Aging is characterized by reduced immune responses, a process known as immunosenescence. Shortly after their generation, antigen-experienced adaptive immune cells, such as CD8+ and CD4+ T cells, migrate into the bone marrow (BM), in which they can be maintained for long periods of time within survival niches. Interestingly, we recently observed how oxidative stress may negatively support the maintenance of immunological memory in the BM in old age. To assess whether the generation and maintenance of immunological memory could be improved by scavenging oxygen radicals, we vaccinated 18-months (old) and 3-weeks (young) mice with alum-OVA, in the presence/absence of antioxidants vitamin C (Vc) and/or N-acetylcysteine (NAC). To monitor the phenotype of the immune cell population, blood was withdrawn at several time-points, and BM and spleen were harvested 91 days after the first alum-OVA dose. Only in old mice, memory T cell commitment was boosted with some antioxidant treatments. In addition, oxidative stress and the expression of pro-inflammatory molecules decreased in old mice. Finally, changes in the phenotype of dendritic cells, important regulators of T cell activation, were additionally observed. Taken together, our data show that the generation and maintenance of memory T cells in old age may be improved by targeting oxidative stress.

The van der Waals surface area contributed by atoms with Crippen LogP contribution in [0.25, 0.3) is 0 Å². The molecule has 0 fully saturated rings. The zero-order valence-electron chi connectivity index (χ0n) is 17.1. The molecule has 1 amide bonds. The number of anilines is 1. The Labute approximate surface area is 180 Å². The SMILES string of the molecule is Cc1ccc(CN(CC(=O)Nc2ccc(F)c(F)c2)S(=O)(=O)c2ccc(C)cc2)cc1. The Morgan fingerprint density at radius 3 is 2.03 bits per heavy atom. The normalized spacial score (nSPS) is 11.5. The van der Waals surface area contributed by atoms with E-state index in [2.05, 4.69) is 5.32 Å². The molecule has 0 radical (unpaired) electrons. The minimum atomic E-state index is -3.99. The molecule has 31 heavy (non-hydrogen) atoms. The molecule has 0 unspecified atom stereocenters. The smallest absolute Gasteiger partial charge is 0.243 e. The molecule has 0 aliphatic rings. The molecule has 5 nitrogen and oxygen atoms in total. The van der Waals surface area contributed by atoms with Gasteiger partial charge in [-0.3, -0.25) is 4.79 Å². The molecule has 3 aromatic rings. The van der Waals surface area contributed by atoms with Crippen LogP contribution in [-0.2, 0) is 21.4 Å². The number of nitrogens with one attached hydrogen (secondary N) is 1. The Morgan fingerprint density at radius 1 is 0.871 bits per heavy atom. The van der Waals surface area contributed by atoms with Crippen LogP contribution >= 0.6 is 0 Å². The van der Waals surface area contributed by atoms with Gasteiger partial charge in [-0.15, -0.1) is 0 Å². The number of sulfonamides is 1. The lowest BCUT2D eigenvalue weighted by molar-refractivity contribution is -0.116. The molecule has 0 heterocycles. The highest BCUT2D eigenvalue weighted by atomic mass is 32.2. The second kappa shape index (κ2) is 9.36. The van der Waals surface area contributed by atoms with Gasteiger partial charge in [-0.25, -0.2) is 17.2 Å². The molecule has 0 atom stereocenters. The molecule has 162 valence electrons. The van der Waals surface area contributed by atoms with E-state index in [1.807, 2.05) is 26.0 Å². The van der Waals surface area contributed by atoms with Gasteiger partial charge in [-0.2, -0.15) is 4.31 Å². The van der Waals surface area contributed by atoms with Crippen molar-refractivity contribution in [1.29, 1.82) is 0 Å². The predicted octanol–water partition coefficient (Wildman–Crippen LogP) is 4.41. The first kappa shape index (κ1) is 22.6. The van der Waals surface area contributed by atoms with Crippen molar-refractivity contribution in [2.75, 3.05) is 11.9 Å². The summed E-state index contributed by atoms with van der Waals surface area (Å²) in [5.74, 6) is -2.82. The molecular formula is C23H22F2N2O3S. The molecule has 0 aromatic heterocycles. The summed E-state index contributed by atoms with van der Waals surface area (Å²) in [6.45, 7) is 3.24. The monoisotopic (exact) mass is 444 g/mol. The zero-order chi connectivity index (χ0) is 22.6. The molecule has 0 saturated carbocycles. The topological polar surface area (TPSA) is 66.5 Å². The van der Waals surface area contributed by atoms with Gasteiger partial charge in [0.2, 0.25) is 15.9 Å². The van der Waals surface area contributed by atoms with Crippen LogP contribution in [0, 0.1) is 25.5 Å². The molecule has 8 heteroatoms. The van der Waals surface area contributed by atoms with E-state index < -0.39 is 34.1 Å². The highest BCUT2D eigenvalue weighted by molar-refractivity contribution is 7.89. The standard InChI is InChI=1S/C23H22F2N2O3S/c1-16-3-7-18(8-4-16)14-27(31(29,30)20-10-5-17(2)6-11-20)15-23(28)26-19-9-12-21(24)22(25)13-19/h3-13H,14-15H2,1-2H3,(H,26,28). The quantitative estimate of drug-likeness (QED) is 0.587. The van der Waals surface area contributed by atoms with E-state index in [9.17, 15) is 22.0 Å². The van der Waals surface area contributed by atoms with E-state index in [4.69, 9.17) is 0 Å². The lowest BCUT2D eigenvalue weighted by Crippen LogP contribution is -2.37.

Keywords: NAC; T cells; aging; antioxidants; immunosenescence; vaccination; vitamin C.